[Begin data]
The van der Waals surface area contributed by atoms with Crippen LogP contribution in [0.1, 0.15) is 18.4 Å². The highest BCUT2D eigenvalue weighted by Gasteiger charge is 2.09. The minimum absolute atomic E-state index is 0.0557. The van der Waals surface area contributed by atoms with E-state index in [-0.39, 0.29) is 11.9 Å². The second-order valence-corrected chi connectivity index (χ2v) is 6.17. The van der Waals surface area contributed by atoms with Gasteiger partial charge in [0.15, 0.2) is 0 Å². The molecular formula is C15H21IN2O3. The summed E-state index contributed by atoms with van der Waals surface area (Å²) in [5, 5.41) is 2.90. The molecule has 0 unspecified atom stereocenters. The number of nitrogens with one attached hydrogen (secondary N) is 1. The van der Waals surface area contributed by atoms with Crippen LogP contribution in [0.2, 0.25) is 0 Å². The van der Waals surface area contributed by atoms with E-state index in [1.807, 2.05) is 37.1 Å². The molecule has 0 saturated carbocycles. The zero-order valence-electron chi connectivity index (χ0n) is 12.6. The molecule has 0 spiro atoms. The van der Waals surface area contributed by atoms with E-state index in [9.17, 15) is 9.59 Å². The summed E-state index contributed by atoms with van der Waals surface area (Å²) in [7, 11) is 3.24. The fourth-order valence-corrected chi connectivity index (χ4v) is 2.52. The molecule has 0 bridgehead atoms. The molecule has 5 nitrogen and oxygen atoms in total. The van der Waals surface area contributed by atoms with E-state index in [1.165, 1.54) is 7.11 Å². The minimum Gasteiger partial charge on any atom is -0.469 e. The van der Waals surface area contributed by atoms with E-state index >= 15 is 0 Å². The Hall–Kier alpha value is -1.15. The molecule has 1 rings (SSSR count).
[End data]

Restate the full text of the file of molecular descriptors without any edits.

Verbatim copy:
The van der Waals surface area contributed by atoms with Crippen LogP contribution in [0.1, 0.15) is 18.4 Å². The highest BCUT2D eigenvalue weighted by Gasteiger charge is 2.09. The minimum absolute atomic E-state index is 0.0557. The van der Waals surface area contributed by atoms with E-state index in [-0.39, 0.29) is 11.9 Å². The second-order valence-corrected chi connectivity index (χ2v) is 6.17. The van der Waals surface area contributed by atoms with Gasteiger partial charge in [0.15, 0.2) is 0 Å². The molecular formula is C15H21IN2O3. The summed E-state index contributed by atoms with van der Waals surface area (Å²) in [5, 5.41) is 2.90. The molecule has 0 unspecified atom stereocenters. The number of nitrogens with one attached hydrogen (secondary N) is 1. The van der Waals surface area contributed by atoms with Crippen LogP contribution in [0.2, 0.25) is 0 Å². The van der Waals surface area contributed by atoms with E-state index in [1.807, 2.05) is 37.1 Å². The molecule has 0 saturated carbocycles. The zero-order valence-electron chi connectivity index (χ0n) is 12.6. The molecule has 0 spiro atoms. The van der Waals surface area contributed by atoms with E-state index in [9.17, 15) is 9.59 Å². The summed E-state index contributed by atoms with van der Waals surface area (Å²) in [7, 11) is 3.24. The fourth-order valence-corrected chi connectivity index (χ4v) is 2.52. The molecule has 0 bridgehead atoms. The molecule has 5 nitrogen and oxygen atoms in total. The van der Waals surface area contributed by atoms with E-state index in [1.165, 1.54) is 7.11 Å². The minimum Gasteiger partial charge on any atom is -0.469 e. The van der Waals surface area contributed by atoms with E-state index >= 15 is 0 Å². The Hall–Kier alpha value is -1.15. The molecule has 1 rings (SSSR count).